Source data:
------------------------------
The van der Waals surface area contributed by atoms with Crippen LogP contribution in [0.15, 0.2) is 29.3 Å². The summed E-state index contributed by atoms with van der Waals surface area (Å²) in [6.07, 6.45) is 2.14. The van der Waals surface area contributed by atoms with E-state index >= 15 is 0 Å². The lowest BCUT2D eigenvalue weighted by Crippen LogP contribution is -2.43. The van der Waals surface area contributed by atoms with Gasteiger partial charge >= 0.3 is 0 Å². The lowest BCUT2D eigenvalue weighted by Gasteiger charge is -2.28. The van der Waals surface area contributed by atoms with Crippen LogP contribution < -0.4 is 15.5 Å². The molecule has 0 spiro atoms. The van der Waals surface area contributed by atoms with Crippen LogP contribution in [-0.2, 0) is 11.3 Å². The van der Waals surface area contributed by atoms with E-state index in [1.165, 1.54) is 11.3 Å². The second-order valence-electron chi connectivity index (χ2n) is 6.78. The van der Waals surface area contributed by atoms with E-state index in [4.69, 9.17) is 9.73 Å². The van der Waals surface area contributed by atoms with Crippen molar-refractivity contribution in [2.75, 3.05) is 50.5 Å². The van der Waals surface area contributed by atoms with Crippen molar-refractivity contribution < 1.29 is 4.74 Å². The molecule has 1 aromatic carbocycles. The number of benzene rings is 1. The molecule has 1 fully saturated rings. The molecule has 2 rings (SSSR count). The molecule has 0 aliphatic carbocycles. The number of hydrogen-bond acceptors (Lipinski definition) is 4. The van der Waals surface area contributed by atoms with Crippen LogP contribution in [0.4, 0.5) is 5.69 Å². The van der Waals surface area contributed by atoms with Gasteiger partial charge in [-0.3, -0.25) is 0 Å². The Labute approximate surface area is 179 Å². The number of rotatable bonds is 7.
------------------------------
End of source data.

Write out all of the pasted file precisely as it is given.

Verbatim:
The van der Waals surface area contributed by atoms with Crippen LogP contribution in [0.15, 0.2) is 29.3 Å². The summed E-state index contributed by atoms with van der Waals surface area (Å²) in [6.07, 6.45) is 2.14. The van der Waals surface area contributed by atoms with E-state index >= 15 is 0 Å². The lowest BCUT2D eigenvalue weighted by Crippen LogP contribution is -2.43. The van der Waals surface area contributed by atoms with Gasteiger partial charge >= 0.3 is 0 Å². The lowest BCUT2D eigenvalue weighted by Gasteiger charge is -2.28. The van der Waals surface area contributed by atoms with Crippen LogP contribution < -0.4 is 15.5 Å². The molecule has 0 spiro atoms. The van der Waals surface area contributed by atoms with Crippen LogP contribution in [-0.2, 0) is 11.3 Å². The van der Waals surface area contributed by atoms with E-state index in [1.165, 1.54) is 11.3 Å². The second-order valence-electron chi connectivity index (χ2n) is 6.78. The van der Waals surface area contributed by atoms with E-state index in [4.69, 9.17) is 9.73 Å². The van der Waals surface area contributed by atoms with Crippen molar-refractivity contribution in [2.75, 3.05) is 50.5 Å². The van der Waals surface area contributed by atoms with Crippen molar-refractivity contribution < 1.29 is 4.74 Å². The molecule has 1 aromatic carbocycles. The number of benzene rings is 1. The molecule has 1 fully saturated rings. The molecule has 2 rings (SSSR count). The molecule has 0 aliphatic carbocycles. The number of hydrogen-bond acceptors (Lipinski definition) is 4. The van der Waals surface area contributed by atoms with Crippen LogP contribution in [0.4, 0.5) is 5.69 Å². The van der Waals surface area contributed by atoms with Gasteiger partial charge in [-0.3, -0.25) is 0 Å². The Labute approximate surface area is 179 Å². The number of rotatable bonds is 7.